In the closing decades of the 20th century Vitra became widely known as a fashionable manufacturer of furniture; it was precisely during the 1980’s that the “Vitra Editions” initiative was launched, commissioning experimental designs from a range of designers including Ron Arad, Frank O. Gehry, Shiro Kuramata, Alessandro Mendini, Ettore Sottsass, Borek Sípek and Philippe Starck. We can recall as the most successful chairs in this experiment to have been: Kuramata’s “How High the Moon” Armchair in nickel-plated steel mesh (1986), Sípek’s Ota Otanek Chair (1988), Philippe Starck’s Louix XX Stacking Chair (1992) and Frank Gehry’s “Grandpa Chair” (re-issued in 1993).

Today Vitra’s product line consists of designer furniture for use in offices, homes and public areas. Apart from the company’s own designs, it also manufactures and distributes the works of great names such as Charles and Ray Eames, Isamu Noguchi, George Nelson, Verner Panton, Antonio Citterio, Sori Yanagi, Philippe Starck, Mario Bellini, Ronan & Erwan Bouroullec, Greg Lynn, Hella Jongerius, Glen Oliver Löw, Dieter Thiel, Jasper Morrison, Alberto Meda, Ron Arad, Maarten Van Severen and Jean Prouvé among other leading designers.

The close collaboration in the early 1960´s with Danish designer Verner Panton played an important role in Vitra´s success story, when the company decided to develop what became Panton´s  best-known design: the “Panton Chair”, introduced in 1967. The “Stacking Chair” or “S Chair” became Panton´s most famous and mass-produced design. Sleek, sexy and a technical first, the “Panton” was the chair of the era.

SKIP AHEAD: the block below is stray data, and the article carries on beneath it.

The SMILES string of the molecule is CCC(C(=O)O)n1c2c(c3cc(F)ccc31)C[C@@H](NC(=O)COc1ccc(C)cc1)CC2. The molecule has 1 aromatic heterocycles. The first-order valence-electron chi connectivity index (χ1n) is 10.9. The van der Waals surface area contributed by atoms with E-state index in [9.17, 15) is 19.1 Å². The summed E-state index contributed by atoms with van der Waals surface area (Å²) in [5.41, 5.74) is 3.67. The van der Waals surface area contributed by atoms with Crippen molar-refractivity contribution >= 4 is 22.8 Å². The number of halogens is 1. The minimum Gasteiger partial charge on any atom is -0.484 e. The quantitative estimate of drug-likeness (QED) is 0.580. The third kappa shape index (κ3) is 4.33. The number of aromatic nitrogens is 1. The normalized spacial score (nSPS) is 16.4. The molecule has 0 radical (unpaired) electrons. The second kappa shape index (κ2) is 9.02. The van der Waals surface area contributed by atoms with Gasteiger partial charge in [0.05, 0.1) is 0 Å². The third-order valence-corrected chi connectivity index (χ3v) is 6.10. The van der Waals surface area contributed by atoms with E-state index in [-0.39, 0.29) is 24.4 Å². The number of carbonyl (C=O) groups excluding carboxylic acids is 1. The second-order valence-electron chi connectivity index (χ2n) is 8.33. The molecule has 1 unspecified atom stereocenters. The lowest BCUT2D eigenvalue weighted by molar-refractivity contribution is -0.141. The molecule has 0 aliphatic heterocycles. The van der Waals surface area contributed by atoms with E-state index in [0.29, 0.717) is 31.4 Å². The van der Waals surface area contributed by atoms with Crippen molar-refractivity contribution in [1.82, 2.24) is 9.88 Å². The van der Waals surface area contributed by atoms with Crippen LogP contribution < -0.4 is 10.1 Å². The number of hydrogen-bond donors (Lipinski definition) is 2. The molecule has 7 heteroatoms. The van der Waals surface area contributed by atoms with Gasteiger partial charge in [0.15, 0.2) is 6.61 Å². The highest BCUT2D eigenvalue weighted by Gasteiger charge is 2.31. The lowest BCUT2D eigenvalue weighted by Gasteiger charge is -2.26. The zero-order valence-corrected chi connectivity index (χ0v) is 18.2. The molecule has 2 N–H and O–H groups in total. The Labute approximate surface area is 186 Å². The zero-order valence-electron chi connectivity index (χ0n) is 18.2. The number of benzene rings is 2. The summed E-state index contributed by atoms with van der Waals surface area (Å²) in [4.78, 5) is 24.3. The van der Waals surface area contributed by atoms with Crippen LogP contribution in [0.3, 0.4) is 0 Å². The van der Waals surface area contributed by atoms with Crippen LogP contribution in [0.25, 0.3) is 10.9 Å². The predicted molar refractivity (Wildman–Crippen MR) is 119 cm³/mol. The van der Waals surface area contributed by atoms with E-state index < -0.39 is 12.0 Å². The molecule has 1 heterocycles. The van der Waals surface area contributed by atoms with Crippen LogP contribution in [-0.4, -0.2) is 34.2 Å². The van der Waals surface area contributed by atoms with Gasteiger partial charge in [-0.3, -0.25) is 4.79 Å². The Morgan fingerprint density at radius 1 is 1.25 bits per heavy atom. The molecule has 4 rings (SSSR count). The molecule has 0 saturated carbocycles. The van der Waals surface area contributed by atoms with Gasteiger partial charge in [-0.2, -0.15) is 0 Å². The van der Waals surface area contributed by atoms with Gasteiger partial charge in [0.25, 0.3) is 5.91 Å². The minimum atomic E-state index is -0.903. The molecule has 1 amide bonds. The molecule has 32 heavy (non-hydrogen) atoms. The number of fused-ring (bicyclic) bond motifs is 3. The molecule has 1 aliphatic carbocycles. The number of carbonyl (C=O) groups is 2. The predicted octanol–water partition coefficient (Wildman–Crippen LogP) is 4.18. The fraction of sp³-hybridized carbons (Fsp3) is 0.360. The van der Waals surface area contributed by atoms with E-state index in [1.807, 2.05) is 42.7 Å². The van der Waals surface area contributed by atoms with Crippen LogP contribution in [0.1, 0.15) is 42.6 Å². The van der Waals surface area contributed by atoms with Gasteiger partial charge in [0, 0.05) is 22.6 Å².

A good eye for targeting production rights for the right furniture designs was also a key to Vitra´s success:

  • Sori Yanagi´s iconic “Butterfly Stool” was originally produced only by Japanese Tendo Mokko Corp. An example of Vitra´s timing (being in the right place at the right time) they own the production rights for the “Butterfly Stool” in Europe, North & South America & Africa.
  • In 2002 Vitra obtained the rights from Prouvé´s family to re-edit Jean Prouvé´s famous designs with the “Jean Prouvé Collection”. Furthermore, in 2011 Prouvé´s original designs have been updated with ideas from G-Star & Vitra giving birth to the “Prouvé RAW”, a collection of furniture classics from this French designer and artisan, newly interpreted. Mainly focused on chairs, lamps, tables, a chaise longue and others that were updated in new materials and colors while leaving the structure of the pieces largely unchanged.